WFP, Rockfeller Foundation launch scheme for nutritious school meals in India

The UN World Food Programme (WFP) and the Rockefeller Foundation on Wednesday launched a new initiative to help vulnerable children in India get better access to nutritious food through school meal schemes.

The two-and-a-half-year initiative will focus on including fortified foods in school meals and advocating for more nutritious food throughout such programmes. A total of 325,000 children in Rajasthan are expected to benefit from kitchen gardens, the organisations said.

The Rockefeller Foundation announced a grant of $10.7 million for the programme to be implemented by WFP in India, Benin, Ghana and Honduras, a statement said.

In India, the project will support technical assistance provided by WFP to the government’s school feeding programme, and it seeks to reach more than 110 million school children through food fortification and communication campaigns that encourage healthier eating, according to the statement.

The project will strengthen supply chains and minimise food waste for rice, wheat and millet. It will also promote local food production, benefiting small farmers, and provide school cooks with information on optimal nutrition for children.

In Benin, Ghana and Honduras, the project is expected to benefit more than one million school children.

“WFP and the Rockefeller Foundation share a commitment to ending hunger, strengthening food systems and ensuring life-long prosperity for all,” said Carmen Burbano, director of WFP’s school feeding division.

“This project advances the WFP’s 60-year support of national school feeding programmes but reaches even farther, aiming to transform the systems that bring food to school children and their families.”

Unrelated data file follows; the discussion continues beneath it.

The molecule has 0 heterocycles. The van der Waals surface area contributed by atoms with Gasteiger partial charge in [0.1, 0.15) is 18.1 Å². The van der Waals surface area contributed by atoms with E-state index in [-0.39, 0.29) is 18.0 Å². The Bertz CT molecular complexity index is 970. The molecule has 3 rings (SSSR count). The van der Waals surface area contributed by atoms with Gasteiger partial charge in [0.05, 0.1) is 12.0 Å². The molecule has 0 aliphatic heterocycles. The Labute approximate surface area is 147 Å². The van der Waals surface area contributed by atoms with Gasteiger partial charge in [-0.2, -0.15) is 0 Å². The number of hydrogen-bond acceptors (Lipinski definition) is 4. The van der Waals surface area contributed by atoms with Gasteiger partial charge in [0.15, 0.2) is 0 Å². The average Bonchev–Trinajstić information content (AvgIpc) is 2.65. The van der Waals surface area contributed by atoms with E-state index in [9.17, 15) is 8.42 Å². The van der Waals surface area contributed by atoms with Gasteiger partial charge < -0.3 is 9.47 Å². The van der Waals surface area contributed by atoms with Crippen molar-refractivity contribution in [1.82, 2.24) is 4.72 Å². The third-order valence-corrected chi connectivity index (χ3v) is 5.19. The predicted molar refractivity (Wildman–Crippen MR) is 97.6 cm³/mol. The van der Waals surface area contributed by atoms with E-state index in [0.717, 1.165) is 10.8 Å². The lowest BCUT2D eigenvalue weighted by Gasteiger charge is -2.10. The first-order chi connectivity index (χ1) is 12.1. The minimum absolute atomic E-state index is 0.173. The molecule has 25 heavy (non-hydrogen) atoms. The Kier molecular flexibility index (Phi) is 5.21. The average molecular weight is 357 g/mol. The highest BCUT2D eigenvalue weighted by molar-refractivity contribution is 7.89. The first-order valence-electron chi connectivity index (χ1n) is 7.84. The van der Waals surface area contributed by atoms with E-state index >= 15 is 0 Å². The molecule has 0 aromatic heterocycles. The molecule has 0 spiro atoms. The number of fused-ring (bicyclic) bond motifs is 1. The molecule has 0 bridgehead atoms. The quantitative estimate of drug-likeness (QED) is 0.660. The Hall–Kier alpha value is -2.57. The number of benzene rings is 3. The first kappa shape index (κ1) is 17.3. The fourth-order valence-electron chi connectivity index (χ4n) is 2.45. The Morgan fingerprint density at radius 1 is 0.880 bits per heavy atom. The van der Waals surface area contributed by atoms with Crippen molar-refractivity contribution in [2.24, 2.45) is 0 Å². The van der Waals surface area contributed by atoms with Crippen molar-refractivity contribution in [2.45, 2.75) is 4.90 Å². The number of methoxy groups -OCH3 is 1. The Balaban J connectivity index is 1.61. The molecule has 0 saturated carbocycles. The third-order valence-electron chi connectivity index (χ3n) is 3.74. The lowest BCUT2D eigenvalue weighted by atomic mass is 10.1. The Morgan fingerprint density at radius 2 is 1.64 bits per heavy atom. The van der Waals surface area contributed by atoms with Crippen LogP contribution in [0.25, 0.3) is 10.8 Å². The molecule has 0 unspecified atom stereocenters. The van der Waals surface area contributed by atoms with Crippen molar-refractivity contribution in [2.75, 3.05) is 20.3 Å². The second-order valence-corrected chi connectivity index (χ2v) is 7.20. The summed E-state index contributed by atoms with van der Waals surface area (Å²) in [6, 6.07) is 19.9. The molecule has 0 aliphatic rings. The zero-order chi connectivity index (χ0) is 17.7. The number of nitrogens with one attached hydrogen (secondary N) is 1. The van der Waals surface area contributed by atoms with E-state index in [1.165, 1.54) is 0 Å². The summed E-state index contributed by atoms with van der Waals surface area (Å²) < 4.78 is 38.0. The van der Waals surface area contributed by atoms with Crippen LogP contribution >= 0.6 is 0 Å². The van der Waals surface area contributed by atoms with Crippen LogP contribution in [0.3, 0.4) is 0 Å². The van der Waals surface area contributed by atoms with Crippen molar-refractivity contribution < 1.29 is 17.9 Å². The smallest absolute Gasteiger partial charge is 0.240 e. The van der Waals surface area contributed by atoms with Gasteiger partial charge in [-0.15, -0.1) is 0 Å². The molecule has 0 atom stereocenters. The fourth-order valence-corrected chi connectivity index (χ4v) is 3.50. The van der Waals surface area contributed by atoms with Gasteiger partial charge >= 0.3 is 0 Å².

Roy Steiner, senior vice president for the Rockefeller Foundation’s food initiative, said school meals give tens of millions of children in the four countries their only reliable meal of the day. “Expanding school feeding programmes in ways that promote the procurement of highly nutritious food will make those children healthier even as it catalyses larger changes in the food system,” he said.

The new project builds on a previous grant to WFP from the Rockefeller Foundation to address malnutrition among children in Burundi, Kenya and Rwanda. The grants are part of the Foundation’s Good Food strategy, which focuses on increasing access to affordable, healthy food, reducing greenhouse gas emissions in the food system, and expanding economic opportunities for small- and mid-size food producers.

India invests more than $1.6 billion every year to reach 118 million children with the world’s biggest programme for school meals. This is part of subsidised monthly rations for more than 800 million people.

The statement said studies have shown school meal programmes can also support local agriculture, markets and healthier diets while improving health, nutrition and education in vulnerable communities. “However, countries often struggle to provide adequate healthy foods to prevent malnutrition in school-aged children,” it said.

“More recently, school feeding programmes have also had to contend with the increasing costs of wheat and maize due to the combined effects of the Covid-19 pandemic and the war in Ukraine,” it added.